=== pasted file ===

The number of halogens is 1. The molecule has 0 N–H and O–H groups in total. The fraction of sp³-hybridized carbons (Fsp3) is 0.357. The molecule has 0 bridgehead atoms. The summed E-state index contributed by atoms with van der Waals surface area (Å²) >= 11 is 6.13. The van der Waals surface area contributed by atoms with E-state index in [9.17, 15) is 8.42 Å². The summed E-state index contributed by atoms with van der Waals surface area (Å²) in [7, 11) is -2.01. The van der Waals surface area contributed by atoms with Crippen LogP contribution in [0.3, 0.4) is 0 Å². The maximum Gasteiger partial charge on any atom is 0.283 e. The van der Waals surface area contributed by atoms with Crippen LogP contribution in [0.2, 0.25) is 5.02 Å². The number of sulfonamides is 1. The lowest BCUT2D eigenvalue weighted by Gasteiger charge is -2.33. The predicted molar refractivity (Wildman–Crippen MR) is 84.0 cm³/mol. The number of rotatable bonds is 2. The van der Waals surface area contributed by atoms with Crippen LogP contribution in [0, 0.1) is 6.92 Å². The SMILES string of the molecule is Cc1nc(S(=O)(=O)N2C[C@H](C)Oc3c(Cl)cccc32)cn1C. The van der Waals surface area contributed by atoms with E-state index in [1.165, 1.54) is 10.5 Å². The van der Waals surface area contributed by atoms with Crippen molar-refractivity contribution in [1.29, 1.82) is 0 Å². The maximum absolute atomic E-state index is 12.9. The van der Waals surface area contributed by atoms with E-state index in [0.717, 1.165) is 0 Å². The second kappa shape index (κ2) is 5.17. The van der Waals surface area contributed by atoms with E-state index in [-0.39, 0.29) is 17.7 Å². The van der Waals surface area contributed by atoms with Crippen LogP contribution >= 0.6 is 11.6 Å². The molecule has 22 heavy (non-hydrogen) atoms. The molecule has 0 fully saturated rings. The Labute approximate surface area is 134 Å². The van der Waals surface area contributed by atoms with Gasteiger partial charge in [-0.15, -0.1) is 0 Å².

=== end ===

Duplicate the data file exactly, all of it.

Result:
The number of halogens is 1. The molecule has 0 N–H and O–H groups in total. The fraction of sp³-hybridized carbons (Fsp3) is 0.357. The molecule has 0 bridgehead atoms. The summed E-state index contributed by atoms with van der Waals surface area (Å²) >= 11 is 6.13. The van der Waals surface area contributed by atoms with E-state index in [9.17, 15) is 8.42 Å². The summed E-state index contributed by atoms with van der Waals surface area (Å²) in [7, 11) is -2.01. The van der Waals surface area contributed by atoms with Crippen LogP contribution in [0.3, 0.4) is 0 Å². The maximum Gasteiger partial charge on any atom is 0.283 e. The van der Waals surface area contributed by atoms with Crippen LogP contribution in [0.2, 0.25) is 5.02 Å². The number of sulfonamides is 1. The lowest BCUT2D eigenvalue weighted by Gasteiger charge is -2.33. The predicted molar refractivity (Wildman–Crippen MR) is 84.0 cm³/mol. The number of rotatable bonds is 2. The van der Waals surface area contributed by atoms with Crippen LogP contribution in [0, 0.1) is 6.92 Å². The SMILES string of the molecule is Cc1nc(S(=O)(=O)N2C[C@H](C)Oc3c(Cl)cccc32)cn1C. The van der Waals surface area contributed by atoms with E-state index in [1.165, 1.54) is 10.5 Å². The van der Waals surface area contributed by atoms with Crippen molar-refractivity contribution in [1.29, 1.82) is 0 Å². The maximum absolute atomic E-state index is 12.9. The van der Waals surface area contributed by atoms with E-state index in [0.717, 1.165) is 0 Å². The second kappa shape index (κ2) is 5.17. The van der Waals surface area contributed by atoms with E-state index in [-0.39, 0.29) is 17.7 Å². The van der Waals surface area contributed by atoms with Crippen LogP contribution >= 0.6 is 11.6 Å². The molecule has 22 heavy (non-hydrogen) atoms. The molecule has 0 fully saturated rings. The Labute approximate surface area is 134 Å². The van der Waals surface area contributed by atoms with Gasteiger partial charge in [-0.15, -0.1) is 0 Å².